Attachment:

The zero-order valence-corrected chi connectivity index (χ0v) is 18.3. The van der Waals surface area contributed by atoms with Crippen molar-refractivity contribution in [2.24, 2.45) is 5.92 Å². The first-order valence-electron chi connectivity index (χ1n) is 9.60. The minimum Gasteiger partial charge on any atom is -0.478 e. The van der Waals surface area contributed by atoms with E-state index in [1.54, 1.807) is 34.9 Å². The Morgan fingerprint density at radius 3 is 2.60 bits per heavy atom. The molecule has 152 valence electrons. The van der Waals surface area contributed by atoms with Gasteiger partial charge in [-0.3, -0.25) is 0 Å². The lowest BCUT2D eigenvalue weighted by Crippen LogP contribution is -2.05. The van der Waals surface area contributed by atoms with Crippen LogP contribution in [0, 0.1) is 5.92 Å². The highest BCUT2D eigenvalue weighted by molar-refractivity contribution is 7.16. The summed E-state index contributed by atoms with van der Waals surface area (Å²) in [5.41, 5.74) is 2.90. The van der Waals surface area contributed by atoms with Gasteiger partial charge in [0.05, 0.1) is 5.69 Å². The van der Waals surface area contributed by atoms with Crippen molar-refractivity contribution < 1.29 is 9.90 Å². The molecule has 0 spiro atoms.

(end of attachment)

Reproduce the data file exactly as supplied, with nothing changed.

The zero-order valence-corrected chi connectivity index (χ0v) is 18.3. The van der Waals surface area contributed by atoms with Crippen molar-refractivity contribution in [2.24, 2.45) is 5.92 Å². The first-order valence-electron chi connectivity index (χ1n) is 9.60. The minimum Gasteiger partial charge on any atom is -0.478 e. The van der Waals surface area contributed by atoms with E-state index in [1.54, 1.807) is 34.9 Å². The Morgan fingerprint density at radius 3 is 2.60 bits per heavy atom. The molecule has 152 valence electrons. The van der Waals surface area contributed by atoms with Gasteiger partial charge in [-0.3, -0.25) is 0 Å². The lowest BCUT2D eigenvalue weighted by Crippen LogP contribution is -2.05. The van der Waals surface area contributed by atoms with Crippen LogP contribution in [0, 0.1) is 5.92 Å². The highest BCUT2D eigenvalue weighted by molar-refractivity contribution is 7.16. The summed E-state index contributed by atoms with van der Waals surface area (Å²) in [5.41, 5.74) is 2.90. The van der Waals surface area contributed by atoms with Gasteiger partial charge in [0.05, 0.1) is 5.69 Å². The van der Waals surface area contributed by atoms with Crippen molar-refractivity contribution < 1.29 is 9.90 Å². The molecule has 0 spiro atoms.